"By the time I got there, it wasn't really what I wanted anymore," she said. "It wasn't a good fit for me. It wasn't the program I was used to. (Rohlfing) has ingrained some very wonderful things into my lifestyle, so going (to NAU) a lot of those things weren't applied there, even in terms of health and nutrition."

So over her Thanksgiving break, Small flew back home and had a heart--to-heart talk with her family. Together, they decided that it would be best if she transferred. Now the question was where. Oregon State had showed some interest while Small was in high school, and Rohlfing had dropped hints that Small would look better in Raider red. But playing in the Pac-12, the premier volleyball conference in the country, was an opportunity that Small could not pass up, so she contacted the Oregon State coaching staff and asked if they had a spot for her. They said that if she was willing to work, then yes, so Small packed her bags for Corvallis and on Jan. 3, 2011, only four months after heading to NAU, Small was practicing with the Beavers.

"I knew the competition was big-time, but I was really excited," she said. "I went in thinking I didn't care if I sat on the bench, I'm a part of the best volleyball conference in the nation. I fell in love with the coaching staff and a lot of the girls. It was a really, really good change for me."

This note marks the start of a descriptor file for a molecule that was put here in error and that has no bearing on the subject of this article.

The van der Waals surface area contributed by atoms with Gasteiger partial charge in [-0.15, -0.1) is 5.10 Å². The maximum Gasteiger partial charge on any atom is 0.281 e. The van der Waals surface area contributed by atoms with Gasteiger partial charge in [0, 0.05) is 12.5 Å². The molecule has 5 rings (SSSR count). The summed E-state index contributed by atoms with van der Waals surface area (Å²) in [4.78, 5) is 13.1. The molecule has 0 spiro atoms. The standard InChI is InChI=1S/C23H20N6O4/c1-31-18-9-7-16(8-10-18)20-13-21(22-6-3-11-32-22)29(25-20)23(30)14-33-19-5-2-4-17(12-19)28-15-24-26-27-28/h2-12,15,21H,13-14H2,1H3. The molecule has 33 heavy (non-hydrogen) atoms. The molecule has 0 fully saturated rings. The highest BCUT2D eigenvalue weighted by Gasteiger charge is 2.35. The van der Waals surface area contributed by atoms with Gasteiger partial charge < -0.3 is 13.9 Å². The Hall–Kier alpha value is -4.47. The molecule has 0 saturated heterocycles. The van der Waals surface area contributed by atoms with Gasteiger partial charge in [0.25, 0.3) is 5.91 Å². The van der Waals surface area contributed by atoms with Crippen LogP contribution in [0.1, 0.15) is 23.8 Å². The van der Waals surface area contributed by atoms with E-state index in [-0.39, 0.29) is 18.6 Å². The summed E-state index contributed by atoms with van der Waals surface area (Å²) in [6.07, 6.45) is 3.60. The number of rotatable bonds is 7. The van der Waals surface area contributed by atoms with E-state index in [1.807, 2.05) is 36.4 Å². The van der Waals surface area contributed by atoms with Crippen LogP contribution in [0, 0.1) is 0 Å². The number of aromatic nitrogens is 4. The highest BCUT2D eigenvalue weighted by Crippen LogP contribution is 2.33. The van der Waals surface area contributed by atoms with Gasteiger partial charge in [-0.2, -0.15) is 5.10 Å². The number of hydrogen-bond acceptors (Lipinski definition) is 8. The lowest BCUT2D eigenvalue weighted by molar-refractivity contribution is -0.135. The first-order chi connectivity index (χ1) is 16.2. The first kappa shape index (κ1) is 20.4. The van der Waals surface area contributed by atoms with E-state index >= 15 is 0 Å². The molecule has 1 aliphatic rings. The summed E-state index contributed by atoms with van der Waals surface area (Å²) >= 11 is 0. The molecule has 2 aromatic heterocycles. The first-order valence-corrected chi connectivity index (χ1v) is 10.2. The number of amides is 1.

Small proved she belonged, but didn't play much. She finished with 11 kills and eight blocks in nine matches for a team that finished 16-16, 8-14 in the Pac-12. But the program treated her well, the competition was top-shelf and she liked the school. Then, Small's road through college took another sudden detour, only this time her feelings weren't part of the equation. While warming up for the second-to-last match of the season, a rivalry clash against Oregon, Small came down awkwardly and twisted her ankle. At first she thought it was merely a bad sprain and for about a month continued to limp around practices. Then she went home for winter break and began to sense that something wasn’t right — the pain wasn’t going away, and her shoe wasn’t fitting. A trip to the doctor revealed that she had been playing on a broken ankle with ligament damage.

Determined to play again, Small went through months of rehab, but when she tried to come back the pain returned and she was forced to make an agonizing decision.

“I decided that (the pain) was a sign that I should step back,” she said. “I got to play at Oregon State and now it was time to get into the real world and get a job.